Shorter leash? Not sure how his father thought he should be playing more than Maxey, Quickley and Hagans but apparently he did. Yet Maxie Juzang also called Calipari a “great coach, great people person, great motivator and communicator” and said he had no doubt Calipari wanted the best for his son.
“That’s a relationship that is going to be great for years to come. I wouldn’t be surprised if Johnny is calling Cal five years from now,” Maxie Juzang told Tucker.
It’s just that he won’t be playing for Calipari because he was not the “No. 1 guy” at Kentucky or else he was not quite as fearless as Calipari thought.
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Former LSU coach Dale Brown thinks Kentucky’s John Calipari is the “most misunderstood coach” in America.
“I really think he is a good guy. He loves people and loves those kids who play for him,” Brown said. “And he does so many good things that people do not know about.”
Brown remembered the 2012 Final Four in New Orleans — when UK won the national championship — when he had a chance to tell Calipari about “old-time coaches who did not have a nickel to their name” who the NCAA made buy Final Four tickets. Even then, the seats were at the top of the Superdome.
“John said, ‘Dale find out their names and I want to pay their way to come and if our team is in it (the Final Four), they will have really good seats. If we are not in it, I will give them my tickets.’ And you know what? He did it,” Brown said.
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Last week ESPN had a feature on former UK basketball star Rex Chapman and his rise to a social media star after his life crashed due to his opioid addiction when his 12-year NBA career ended.
Chapman shared his story with ESPN’s Ryan McGee, including the low points after he was arrested for shoplifting. He revealed how at one time he was actually living in his car because he had no money and how long his addiction had been going on before he bottomed out.
“I think there are lot of people who kind of gave up on him,” McGee said. “He has, to his credit, for five years been clean and managed to beat the addiction.
“Something he was very adamant about from the start was that he hoped people would come away with a sense of hope. He is now the advocate for the fight against opioid addiction. He developed his painkiller addiction out west but we all know Kentucky is ground zero for opioids.
“He asked me several times if doing this would help people. He talked about all those who have suffered. It’s amazing as low as he got that he is not only okay but is back helping others. We all have someone who has been impacted by drugs and his story hopefully helped a lot of people.”
McGee said Chapman was the “worst kind of pioneer” because when he originally asked for help with addiction it was such a new thing no one was certain how to help him.
“He not only was one of the very first ones to ask for help, but certainly one of the first high profile people to need help,” McGee said.
McGee hopes even older, die-hard UK fans learned more about Chapman than they knew before.
“He lost touch with people back home. He hit bottom,” McGee said. “I think caught a lot of folks off guard and just makes you love him even more. He was a NBA star, hit bottom, rebuilt his life and now does all he can to help others. It’s really an inspiring story.”
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Kentucky High School Athletic Association commissioner Julian Tackett believes the current coronavirus will have long lasting implications for sports, including some ways that many are not projecting yet.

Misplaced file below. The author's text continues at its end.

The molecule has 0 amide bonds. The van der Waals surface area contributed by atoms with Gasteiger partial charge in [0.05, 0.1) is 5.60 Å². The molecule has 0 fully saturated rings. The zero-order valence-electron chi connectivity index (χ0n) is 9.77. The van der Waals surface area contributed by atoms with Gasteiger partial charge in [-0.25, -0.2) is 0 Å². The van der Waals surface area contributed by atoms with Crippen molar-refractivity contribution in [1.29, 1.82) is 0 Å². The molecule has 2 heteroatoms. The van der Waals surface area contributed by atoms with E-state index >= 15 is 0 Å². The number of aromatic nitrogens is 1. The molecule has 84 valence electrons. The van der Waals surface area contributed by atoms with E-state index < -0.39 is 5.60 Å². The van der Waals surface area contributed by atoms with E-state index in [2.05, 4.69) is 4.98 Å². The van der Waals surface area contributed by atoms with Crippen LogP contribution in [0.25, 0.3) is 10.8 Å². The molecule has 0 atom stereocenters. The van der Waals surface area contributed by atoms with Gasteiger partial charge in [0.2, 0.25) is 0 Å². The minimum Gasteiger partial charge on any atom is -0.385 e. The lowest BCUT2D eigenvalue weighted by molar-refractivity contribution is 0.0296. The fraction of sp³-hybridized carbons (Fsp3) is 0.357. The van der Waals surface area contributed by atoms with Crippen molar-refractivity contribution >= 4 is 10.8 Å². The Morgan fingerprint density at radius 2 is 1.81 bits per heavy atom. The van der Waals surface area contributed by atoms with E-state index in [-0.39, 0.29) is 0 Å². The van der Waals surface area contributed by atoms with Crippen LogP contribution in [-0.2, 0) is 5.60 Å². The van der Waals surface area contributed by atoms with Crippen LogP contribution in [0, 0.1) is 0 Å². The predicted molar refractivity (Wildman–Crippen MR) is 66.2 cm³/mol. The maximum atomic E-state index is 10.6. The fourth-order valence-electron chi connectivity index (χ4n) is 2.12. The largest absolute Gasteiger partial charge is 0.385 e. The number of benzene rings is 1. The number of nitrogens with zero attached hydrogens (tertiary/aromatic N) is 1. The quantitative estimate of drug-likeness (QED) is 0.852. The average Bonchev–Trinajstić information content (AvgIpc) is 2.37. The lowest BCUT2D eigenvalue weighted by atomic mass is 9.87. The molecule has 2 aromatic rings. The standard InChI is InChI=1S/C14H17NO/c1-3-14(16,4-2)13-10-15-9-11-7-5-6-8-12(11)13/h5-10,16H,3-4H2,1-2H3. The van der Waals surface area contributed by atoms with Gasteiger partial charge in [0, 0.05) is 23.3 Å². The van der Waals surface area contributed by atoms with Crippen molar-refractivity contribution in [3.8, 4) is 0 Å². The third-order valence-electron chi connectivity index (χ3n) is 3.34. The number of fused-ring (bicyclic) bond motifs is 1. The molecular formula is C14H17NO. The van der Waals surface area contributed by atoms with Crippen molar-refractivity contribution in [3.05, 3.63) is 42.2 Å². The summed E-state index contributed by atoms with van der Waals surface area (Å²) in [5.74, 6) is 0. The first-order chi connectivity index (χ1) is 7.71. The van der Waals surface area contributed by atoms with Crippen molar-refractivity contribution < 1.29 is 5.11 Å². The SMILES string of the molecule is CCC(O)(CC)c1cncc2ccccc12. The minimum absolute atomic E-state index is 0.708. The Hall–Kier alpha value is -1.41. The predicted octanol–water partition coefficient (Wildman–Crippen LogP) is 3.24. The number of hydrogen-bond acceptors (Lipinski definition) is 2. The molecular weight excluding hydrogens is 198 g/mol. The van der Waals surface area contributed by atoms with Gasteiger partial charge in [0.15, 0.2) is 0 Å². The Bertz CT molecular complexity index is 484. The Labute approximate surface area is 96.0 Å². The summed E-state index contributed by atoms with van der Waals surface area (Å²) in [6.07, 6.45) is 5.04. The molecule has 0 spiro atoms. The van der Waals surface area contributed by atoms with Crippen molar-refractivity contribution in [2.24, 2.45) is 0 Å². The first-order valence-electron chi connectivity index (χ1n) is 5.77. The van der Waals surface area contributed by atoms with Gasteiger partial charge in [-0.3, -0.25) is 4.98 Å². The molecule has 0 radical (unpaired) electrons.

“The worst part for us is that the carrier group is a lot of the age group we deal (high school athletes). Will they learn better habits? The older generation is changing habits but will the younger generation?” Tackett said. “There will definitely be more precautions in place when things do return to what we now think of as normal.”
One could be cash no longer be accepted for admission to high school athletic events.
“We may not want to expose people to cash. We may go to only online transactions,” Tackett said. “I think you are going to see little things like that. People don’t always have cash any way and we have learned that cash is very dirty.”
Tackett noted that Scott County High School quit taking cash this year and he expects others to follow suit which could produce some benefits for schools.
“It eliminates security issues for something like a Friday night football game that has a lot of cash involved in gate receipts,” Tackett said. “You will also have automated record keeping. There may no longer have to be like 38 forms to fill out. That might be a bit of an adjustment for some (school) districts but it can easily be done.”
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Quote of the Week : “We actually talk about that for sure. I talk to him every day about where we might go and maybe going together,” Frederick Douglas four-star receiver Dekel Crowdus on possibly playing in college with four-star teammate Jager Burton, an offensive lineman.
Quote of the Week 2: “My training partners and I have been doing workouts together via FaceTime. And for cardio, I either go for a run or use the stairwell in my building,” former UK track star Sydney McLaughlin, who was expected to make the U.S. Olympic team, on what she’s doing to maintain her fitness.
Quote of the Week 3: “I would say from teams that we play, I would say that’s the team that I was most excited to watch. I think what they bring to college basketball when they come into your building, it’s the Yankees or the Lakers. They have that,” Arkansas coach Eric Musselman on Kentucky basketball.
ESPN’s Ryan McGee says Rex Chapman had an “inspiring” story he shared on an ESPN special that aired last week. (ESPN Photo)
John Calipari praised the improvement Johnny Juzang made last season but the freshman decided to transfer because his father said he was on a short leash that made it hard to succeed. (Vicky Graff Photo)
Somerset quarterback Kaiya Sheron considers himself a “thrower” first but doesn’t mind running and won’t try to avoid contact.